He says some raw log exports are needed to support a healthy forestry industry. “At the end of the day, you can’t have value-added if you don’t have a core industry, because you have to have something to add value to,” he says.
Quesnel Mayor Simpson says doing business the same old way won’t fix an industry riddled with problems and calls for a value-over-volume approach to forestry.
“The idea that tax relief is going to solve all of our problems — I mean, for crying out loud, surely we can get beyond that nonsense,” he says. “Our issues are so much deeper than that. We’ve got a blown-out land base. We have a reduction in [annual allowable cuts] that is so dramatic. We have no real forest health strategy.”
He says Liberal Leader Andrew Wilkinson is out of touch with what is happening in forestry communities.
“He’s mentioned forestry a fair bit, but he’s never actually talked — to my knowledge — to any of the mayors who are in the throes of the transition in the forest sector,” he says. “How do you formulate policy without talking to the actual people who are going to be living with the consequences of it?”
When it comes to financing a forestry transition, the Liberals have criticized the NDP’s decision to divert the BC Rural Dividend fund into financial assistance for communities affected by the downturn. Rustad says a Liberal government would allocate funds for both.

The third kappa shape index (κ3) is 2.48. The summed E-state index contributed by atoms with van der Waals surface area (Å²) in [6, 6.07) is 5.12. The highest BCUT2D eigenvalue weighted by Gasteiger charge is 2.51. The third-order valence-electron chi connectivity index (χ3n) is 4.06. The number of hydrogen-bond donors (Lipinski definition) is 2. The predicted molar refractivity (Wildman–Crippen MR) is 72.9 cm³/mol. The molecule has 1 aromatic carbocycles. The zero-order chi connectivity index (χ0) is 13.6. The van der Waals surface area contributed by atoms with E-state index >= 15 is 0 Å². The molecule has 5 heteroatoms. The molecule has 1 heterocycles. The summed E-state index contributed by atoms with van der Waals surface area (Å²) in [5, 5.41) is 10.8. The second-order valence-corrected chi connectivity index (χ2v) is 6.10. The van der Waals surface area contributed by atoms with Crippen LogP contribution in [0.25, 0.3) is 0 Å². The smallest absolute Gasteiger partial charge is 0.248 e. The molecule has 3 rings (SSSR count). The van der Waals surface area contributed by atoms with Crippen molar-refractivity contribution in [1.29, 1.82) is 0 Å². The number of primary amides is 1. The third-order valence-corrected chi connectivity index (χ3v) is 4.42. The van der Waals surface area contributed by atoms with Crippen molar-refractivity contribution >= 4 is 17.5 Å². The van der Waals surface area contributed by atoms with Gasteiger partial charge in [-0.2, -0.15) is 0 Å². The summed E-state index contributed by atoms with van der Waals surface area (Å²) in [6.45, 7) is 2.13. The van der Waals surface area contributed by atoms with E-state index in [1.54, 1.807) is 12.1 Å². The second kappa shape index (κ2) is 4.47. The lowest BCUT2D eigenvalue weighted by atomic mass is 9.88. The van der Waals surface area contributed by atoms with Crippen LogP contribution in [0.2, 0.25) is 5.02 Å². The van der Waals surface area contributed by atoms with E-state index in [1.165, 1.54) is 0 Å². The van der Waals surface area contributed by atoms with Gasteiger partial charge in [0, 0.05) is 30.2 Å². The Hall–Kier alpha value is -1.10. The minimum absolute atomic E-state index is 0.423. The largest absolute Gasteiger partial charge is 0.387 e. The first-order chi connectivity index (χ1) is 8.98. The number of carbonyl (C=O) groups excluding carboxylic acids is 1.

“Instead of doing what the NDP have done, which was to rob Peter to pay Paul, the support for the forest sector that needs it should have the new money and the rural dividend, which also is critical for those communities that are being impacted,” he says.
The NDP says it provided nearly $14 million in grants for over 150 projects to support people in rural communities in June, including First Nations, local governments and not-for-profit organizations, in addition to $69 million in funding to support workers, contractors and communities in the Interior.
It adds that its economic recovery plan includes over $49 million to support job creation opportunities and rural economic development, including in the forestry sector.
Simpson says the name given to funding for rural and forestry-dependent communities is less important than ensuring communities are supported.
“The real question is, are we getting the kinds of resources that we need in our communities to drive our transition strategy and to make sure our communities can get through this transition?” he says. “The fact that it’s not called a rural dividend fund really doesn’t matter. It’s whether or not we still have access to the resources that we need.”
Missing from all party platforms, Simpson says, is a roadmap showing how they would get from a historical focus on raw logs to less conventional uses of wood fibre — the production of things like PPE out of biomass rather than petrochemicals.
With an industry in “survival mode,” he says those major shifts need to be driven by government.
“All the parties are really missing the fundamental role that government can play in creating that alternate vision, and then incenting and regulating to achieve that alternate vision,” he says. “They’re all pretty weak on the fundamental nature of the shift that needs to be made.”